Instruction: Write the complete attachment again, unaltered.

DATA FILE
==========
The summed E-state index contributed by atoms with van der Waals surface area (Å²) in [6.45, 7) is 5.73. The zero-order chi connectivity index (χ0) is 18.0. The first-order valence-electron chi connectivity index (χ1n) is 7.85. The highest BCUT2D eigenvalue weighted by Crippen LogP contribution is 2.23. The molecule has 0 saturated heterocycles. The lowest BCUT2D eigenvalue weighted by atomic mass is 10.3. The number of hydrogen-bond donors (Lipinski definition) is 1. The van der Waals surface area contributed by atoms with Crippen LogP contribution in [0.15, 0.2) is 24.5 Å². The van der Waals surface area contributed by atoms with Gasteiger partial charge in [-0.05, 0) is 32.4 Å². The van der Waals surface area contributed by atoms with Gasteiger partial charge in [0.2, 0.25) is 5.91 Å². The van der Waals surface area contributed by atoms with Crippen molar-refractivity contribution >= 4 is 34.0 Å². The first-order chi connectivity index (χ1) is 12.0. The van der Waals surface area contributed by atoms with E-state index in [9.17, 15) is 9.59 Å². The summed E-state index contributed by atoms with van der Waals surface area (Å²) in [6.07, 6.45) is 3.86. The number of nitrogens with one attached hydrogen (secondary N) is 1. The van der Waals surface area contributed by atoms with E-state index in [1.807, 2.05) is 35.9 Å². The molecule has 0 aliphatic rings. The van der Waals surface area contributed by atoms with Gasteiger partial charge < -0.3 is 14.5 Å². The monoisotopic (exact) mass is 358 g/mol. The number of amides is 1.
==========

The summed E-state index contributed by atoms with van der Waals surface area (Å²) in [6.45, 7) is 5.73. The zero-order chi connectivity index (χ0) is 18.0. The first-order valence-electron chi connectivity index (χ1n) is 7.85. The highest BCUT2D eigenvalue weighted by Crippen LogP contribution is 2.23. The molecule has 0 saturated heterocycles. The lowest BCUT2D eigenvalue weighted by atomic mass is 10.3. The number of hydrogen-bond donors (Lipinski definition) is 1. The van der Waals surface area contributed by atoms with Crippen LogP contribution in [0.15, 0.2) is 24.5 Å². The van der Waals surface area contributed by atoms with Gasteiger partial charge in [-0.05, 0) is 32.4 Å². The van der Waals surface area contributed by atoms with Gasteiger partial charge in [0.2, 0.25) is 5.91 Å². The van der Waals surface area contributed by atoms with Crippen molar-refractivity contribution >= 4 is 34.0 Å². The first-order chi connectivity index (χ1) is 12.0. The van der Waals surface area contributed by atoms with E-state index in [9.17, 15) is 9.59 Å². The summed E-state index contributed by atoms with van der Waals surface area (Å²) in [6.07, 6.45) is 3.86. The number of nitrogens with one attached hydrogen (secondary N) is 1. The van der Waals surface area contributed by atoms with E-state index in [1.807, 2.05) is 35.9 Å². The molecule has 0 aliphatic rings. The van der Waals surface area contributed by atoms with Gasteiger partial charge < -0.3 is 14.5 Å². The monoisotopic (exact) mass is 358 g/mol. The number of amides is 1.